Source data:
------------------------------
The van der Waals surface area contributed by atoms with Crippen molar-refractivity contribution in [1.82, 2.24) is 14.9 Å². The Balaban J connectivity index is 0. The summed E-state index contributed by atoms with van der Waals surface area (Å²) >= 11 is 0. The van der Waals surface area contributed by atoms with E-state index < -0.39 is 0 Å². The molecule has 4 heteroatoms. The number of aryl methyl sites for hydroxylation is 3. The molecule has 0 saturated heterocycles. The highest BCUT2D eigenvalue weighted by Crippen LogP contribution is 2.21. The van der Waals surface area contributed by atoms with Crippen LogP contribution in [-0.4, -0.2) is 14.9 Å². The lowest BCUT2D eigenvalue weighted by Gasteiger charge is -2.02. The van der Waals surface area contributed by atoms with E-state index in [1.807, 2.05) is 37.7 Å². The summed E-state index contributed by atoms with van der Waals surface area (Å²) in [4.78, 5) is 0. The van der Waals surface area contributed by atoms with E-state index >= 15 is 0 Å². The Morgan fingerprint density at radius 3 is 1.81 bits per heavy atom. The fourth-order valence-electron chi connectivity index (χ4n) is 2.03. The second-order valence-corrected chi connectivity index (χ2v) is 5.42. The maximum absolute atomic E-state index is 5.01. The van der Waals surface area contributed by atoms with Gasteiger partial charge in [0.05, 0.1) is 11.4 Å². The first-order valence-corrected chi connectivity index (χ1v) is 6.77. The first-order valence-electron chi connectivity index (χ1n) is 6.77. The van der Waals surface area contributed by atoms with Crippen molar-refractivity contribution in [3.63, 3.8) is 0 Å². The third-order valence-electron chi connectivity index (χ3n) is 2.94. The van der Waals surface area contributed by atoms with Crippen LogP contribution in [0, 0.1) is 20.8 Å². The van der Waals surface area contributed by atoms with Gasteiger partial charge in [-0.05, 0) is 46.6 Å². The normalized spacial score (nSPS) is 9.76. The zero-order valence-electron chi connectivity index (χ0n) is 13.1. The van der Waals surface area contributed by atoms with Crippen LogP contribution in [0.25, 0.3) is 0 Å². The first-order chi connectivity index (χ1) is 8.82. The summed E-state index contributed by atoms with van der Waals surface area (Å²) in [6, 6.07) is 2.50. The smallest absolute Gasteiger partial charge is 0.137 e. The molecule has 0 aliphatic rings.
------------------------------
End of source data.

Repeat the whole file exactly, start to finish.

The van der Waals surface area contributed by atoms with Crippen molar-refractivity contribution in [1.82, 2.24) is 14.9 Å². The Balaban J connectivity index is 0. The summed E-state index contributed by atoms with van der Waals surface area (Å²) >= 11 is 0. The van der Waals surface area contributed by atoms with E-state index < -0.39 is 0 Å². The molecule has 4 heteroatoms. The number of aryl methyl sites for hydroxylation is 3. The molecule has 0 saturated heterocycles. The highest BCUT2D eigenvalue weighted by Crippen LogP contribution is 2.21. The van der Waals surface area contributed by atoms with Crippen LogP contribution in [-0.4, -0.2) is 14.9 Å². The lowest BCUT2D eigenvalue weighted by Gasteiger charge is -2.02. The van der Waals surface area contributed by atoms with E-state index in [1.807, 2.05) is 37.7 Å². The summed E-state index contributed by atoms with van der Waals surface area (Å²) in [4.78, 5) is 0. The van der Waals surface area contributed by atoms with E-state index >= 15 is 0 Å². The Morgan fingerprint density at radius 3 is 1.81 bits per heavy atom. The fourth-order valence-electron chi connectivity index (χ4n) is 2.03. The second-order valence-corrected chi connectivity index (χ2v) is 5.42. The maximum absolute atomic E-state index is 5.01. The van der Waals surface area contributed by atoms with Gasteiger partial charge in [0.05, 0.1) is 11.4 Å². The first-order valence-corrected chi connectivity index (χ1v) is 6.77. The first-order valence-electron chi connectivity index (χ1n) is 6.77. The van der Waals surface area contributed by atoms with Crippen molar-refractivity contribution in [3.63, 3.8) is 0 Å². The third-order valence-electron chi connectivity index (χ3n) is 2.94. The van der Waals surface area contributed by atoms with Crippen LogP contribution in [0, 0.1) is 20.8 Å². The van der Waals surface area contributed by atoms with Gasteiger partial charge in [-0.05, 0) is 46.6 Å². The normalized spacial score (nSPS) is 9.76. The zero-order valence-electron chi connectivity index (χ0n) is 13.1. The van der Waals surface area contributed by atoms with Crippen LogP contribution in [0.25, 0.3) is 0 Å². The first-order chi connectivity index (χ1) is 8.82. The summed E-state index contributed by atoms with van der Waals surface area (Å²) in [6, 6.07) is 2.50. The smallest absolute Gasteiger partial charge is 0.137 e. The molecule has 0 aliphatic rings.